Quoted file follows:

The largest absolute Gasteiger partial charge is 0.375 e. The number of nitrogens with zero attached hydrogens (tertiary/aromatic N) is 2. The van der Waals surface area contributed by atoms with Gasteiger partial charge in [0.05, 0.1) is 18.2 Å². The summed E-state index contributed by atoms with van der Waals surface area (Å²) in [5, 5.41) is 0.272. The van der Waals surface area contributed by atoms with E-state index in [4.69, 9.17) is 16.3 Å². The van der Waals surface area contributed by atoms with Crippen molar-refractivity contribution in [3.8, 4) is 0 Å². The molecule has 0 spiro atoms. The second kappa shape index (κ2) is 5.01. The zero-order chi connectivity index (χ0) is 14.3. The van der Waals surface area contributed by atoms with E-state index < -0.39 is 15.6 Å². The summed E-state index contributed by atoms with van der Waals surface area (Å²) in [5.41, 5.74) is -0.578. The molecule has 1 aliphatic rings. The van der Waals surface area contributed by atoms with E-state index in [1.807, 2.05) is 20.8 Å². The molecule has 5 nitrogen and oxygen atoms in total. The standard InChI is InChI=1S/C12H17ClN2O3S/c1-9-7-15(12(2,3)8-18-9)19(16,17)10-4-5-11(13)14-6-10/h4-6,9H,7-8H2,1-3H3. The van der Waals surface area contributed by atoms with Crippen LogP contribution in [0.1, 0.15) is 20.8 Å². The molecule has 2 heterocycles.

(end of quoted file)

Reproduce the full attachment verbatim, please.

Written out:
The largest absolute Gasteiger partial charge is 0.375 e. The number of nitrogens with zero attached hydrogens (tertiary/aromatic N) is 2. The van der Waals surface area contributed by atoms with Gasteiger partial charge in [0.05, 0.1) is 18.2 Å². The summed E-state index contributed by atoms with van der Waals surface area (Å²) in [5, 5.41) is 0.272. The van der Waals surface area contributed by atoms with E-state index in [4.69, 9.17) is 16.3 Å². The van der Waals surface area contributed by atoms with Crippen molar-refractivity contribution in [3.8, 4) is 0 Å². The molecule has 0 spiro atoms. The second kappa shape index (κ2) is 5.01. The zero-order chi connectivity index (χ0) is 14.3. The van der Waals surface area contributed by atoms with E-state index < -0.39 is 15.6 Å². The summed E-state index contributed by atoms with van der Waals surface area (Å²) in [5.41, 5.74) is -0.578. The molecule has 1 aliphatic rings. The van der Waals surface area contributed by atoms with E-state index in [1.807, 2.05) is 20.8 Å². The molecule has 5 nitrogen and oxygen atoms in total. The standard InChI is InChI=1S/C12H17ClN2O3S/c1-9-7-15(12(2,3)8-18-9)19(16,17)10-4-5-11(13)14-6-10/h4-6,9H,7-8H2,1-3H3. The van der Waals surface area contributed by atoms with Crippen LogP contribution in [0.1, 0.15) is 20.8 Å². The molecule has 2 heterocycles.